Learning to ride a bike is a traditional rite of passage for many people, signifying independence and responsibility. While this beloved mode of transportation may be accessible to some, for others it is not a priority.
Megan Williams, a physical education teacher at La Academia/Kinder Academy, is working with nonprofit All Kids Bike on a fundraiser to make sure her kindergarten students have access to learning the skill.
“We have eight classrooms of kindergarten students, three of which are our young kindergarten classes (Kinder Academy) where students have the chance to do kindergarten two years in a row,” Williams said in a press release. “It will impact a large number of students who have amazing bike trails that are all near the school and throughout Chaska. It will help ensure they utilize the gift our community provides (trails), create a healthy habit and an opportunity where all kids can be successful.”
The goal is to earn $6,000 for a fleet of 24 Strider AKB-Specific Bikes, helmets, pedal conversion kits, one Strider 20-inch Bike for teacher instruction and curriculum.
The bikes are assured to last at least five years with maintenance, support and cleanup provided by All Kids Bike. The Strider bikes could last 10 or more years if they are well taken care of.
“This would give kids that experience and it is a life skill,” Williams said. “Someday down the road if they can’t afford a car or live close enough to work, then they already have that ability to transport themselves around and just be active and live a healthy lifestyle.”
Williams said that the bike curriculum would likely span three to four weeks. The target audience for All Kids Bike is kindergarteners, but Williams is hopeful that first graders could also utilize the bikes and perhaps even other schools in the district.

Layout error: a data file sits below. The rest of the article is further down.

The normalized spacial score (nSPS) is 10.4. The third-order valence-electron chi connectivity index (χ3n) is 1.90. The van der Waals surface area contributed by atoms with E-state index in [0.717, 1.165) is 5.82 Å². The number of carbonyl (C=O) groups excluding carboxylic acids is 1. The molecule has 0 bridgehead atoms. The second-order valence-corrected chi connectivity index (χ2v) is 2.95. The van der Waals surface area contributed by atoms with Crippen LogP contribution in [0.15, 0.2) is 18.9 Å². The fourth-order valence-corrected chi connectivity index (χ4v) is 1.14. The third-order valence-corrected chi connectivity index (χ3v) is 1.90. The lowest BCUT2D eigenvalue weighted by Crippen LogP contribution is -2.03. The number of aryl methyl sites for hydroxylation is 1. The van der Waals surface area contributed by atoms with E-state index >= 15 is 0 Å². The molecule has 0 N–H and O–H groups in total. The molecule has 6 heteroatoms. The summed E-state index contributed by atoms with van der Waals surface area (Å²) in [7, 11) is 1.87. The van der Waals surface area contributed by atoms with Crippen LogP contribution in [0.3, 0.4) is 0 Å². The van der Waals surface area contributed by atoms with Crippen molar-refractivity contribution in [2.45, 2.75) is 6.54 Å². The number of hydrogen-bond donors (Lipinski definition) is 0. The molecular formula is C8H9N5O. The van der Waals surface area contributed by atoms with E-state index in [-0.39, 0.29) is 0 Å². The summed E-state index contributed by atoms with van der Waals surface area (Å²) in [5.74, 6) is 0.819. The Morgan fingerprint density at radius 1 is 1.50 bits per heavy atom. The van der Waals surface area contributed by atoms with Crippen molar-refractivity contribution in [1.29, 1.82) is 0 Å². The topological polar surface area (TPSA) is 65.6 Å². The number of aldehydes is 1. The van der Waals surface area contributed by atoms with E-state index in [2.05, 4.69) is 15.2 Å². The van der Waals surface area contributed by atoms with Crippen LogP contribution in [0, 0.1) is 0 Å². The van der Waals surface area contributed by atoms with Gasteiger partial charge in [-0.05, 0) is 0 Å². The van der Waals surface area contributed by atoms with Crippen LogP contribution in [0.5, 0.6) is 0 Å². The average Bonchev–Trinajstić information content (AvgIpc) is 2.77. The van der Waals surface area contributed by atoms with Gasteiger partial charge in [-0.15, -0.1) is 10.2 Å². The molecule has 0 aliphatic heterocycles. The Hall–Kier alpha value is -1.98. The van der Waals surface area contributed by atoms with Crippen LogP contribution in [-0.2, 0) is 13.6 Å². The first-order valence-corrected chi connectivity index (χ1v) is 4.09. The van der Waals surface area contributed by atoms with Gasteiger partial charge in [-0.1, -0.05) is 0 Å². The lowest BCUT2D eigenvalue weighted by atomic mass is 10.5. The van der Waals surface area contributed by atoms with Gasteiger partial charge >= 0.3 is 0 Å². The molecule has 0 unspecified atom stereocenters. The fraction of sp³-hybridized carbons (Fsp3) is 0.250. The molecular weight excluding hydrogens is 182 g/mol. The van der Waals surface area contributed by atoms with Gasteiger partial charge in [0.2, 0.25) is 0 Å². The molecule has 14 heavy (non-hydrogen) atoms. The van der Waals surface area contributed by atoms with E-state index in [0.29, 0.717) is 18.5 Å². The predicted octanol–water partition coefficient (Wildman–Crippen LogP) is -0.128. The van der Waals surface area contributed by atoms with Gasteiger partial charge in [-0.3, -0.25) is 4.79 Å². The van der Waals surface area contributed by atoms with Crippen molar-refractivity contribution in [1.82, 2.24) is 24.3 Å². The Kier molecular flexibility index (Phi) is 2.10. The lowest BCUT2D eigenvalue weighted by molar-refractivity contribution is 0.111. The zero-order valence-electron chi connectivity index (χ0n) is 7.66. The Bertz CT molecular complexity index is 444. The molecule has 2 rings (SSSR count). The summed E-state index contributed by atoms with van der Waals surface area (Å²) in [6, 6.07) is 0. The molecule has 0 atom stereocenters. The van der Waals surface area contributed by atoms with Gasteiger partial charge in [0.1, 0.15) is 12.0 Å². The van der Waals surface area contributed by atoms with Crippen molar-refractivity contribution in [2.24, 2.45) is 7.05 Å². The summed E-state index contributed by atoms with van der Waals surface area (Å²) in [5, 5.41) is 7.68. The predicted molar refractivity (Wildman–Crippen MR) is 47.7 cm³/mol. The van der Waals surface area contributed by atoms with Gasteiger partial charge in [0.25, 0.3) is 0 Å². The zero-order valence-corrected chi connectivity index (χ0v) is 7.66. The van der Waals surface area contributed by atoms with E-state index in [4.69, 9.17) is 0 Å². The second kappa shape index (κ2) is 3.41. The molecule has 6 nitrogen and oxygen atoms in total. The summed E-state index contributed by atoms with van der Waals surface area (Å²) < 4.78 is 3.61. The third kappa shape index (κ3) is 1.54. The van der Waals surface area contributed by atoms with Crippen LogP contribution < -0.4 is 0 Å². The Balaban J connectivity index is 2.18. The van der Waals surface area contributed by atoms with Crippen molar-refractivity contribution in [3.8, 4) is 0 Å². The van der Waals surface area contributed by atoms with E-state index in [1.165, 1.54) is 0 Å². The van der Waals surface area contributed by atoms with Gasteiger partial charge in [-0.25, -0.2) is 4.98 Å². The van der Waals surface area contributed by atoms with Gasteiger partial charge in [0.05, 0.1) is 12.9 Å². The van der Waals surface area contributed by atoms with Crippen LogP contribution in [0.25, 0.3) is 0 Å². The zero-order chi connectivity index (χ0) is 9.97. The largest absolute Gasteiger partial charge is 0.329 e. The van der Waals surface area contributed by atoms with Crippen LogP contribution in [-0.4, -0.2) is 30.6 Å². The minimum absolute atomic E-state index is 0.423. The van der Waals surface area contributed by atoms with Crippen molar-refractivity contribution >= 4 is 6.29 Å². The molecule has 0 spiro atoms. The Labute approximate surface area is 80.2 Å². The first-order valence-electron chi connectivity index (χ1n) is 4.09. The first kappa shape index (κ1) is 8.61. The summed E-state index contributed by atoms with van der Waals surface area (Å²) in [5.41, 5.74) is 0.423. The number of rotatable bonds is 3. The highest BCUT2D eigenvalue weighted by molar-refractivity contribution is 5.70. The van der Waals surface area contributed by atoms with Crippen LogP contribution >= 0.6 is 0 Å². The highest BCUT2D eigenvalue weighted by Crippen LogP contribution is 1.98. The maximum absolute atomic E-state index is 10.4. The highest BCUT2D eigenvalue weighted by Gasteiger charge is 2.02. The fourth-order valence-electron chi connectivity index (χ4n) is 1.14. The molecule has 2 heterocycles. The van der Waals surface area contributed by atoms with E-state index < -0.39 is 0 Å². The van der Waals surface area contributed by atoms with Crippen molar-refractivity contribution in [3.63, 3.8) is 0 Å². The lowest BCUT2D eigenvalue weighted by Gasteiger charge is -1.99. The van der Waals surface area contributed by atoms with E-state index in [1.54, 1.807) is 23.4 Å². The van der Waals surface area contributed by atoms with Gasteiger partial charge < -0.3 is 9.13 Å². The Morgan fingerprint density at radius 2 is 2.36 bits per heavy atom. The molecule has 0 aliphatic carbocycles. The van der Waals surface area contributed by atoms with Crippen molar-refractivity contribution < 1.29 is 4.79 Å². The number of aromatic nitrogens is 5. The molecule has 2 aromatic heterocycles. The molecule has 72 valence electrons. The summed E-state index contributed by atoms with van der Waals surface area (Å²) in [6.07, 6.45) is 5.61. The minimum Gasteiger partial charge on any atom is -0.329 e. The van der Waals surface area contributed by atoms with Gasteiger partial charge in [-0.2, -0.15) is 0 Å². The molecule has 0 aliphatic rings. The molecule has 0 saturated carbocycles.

While most schools have PTO funding for rollerblades and other equipment, Williams said that most of La Academia/Kinder Academy’s PTO raised funds go toward the Amity International Teacher Program, which brings in Spanish speaking interns from around the world to teach for a year.
Once all of the funds are obtained, the teachers have to complete a 90 minute online course. When the training is complete, that triggers the shipment of the bikes to the school.
“If we were efficient, we could actually be able to start implementing this for sure in the spring,” Williams said. “Otherwise we will for sure start next school year.”
Donations can be made on the All Kids Bike website.
“One of the best ways to get kids active is to get them excited about bicycles,” said All Kids Bike board member Ryan McFarland in a press release. “It’s a skill that is going to serve them in life.”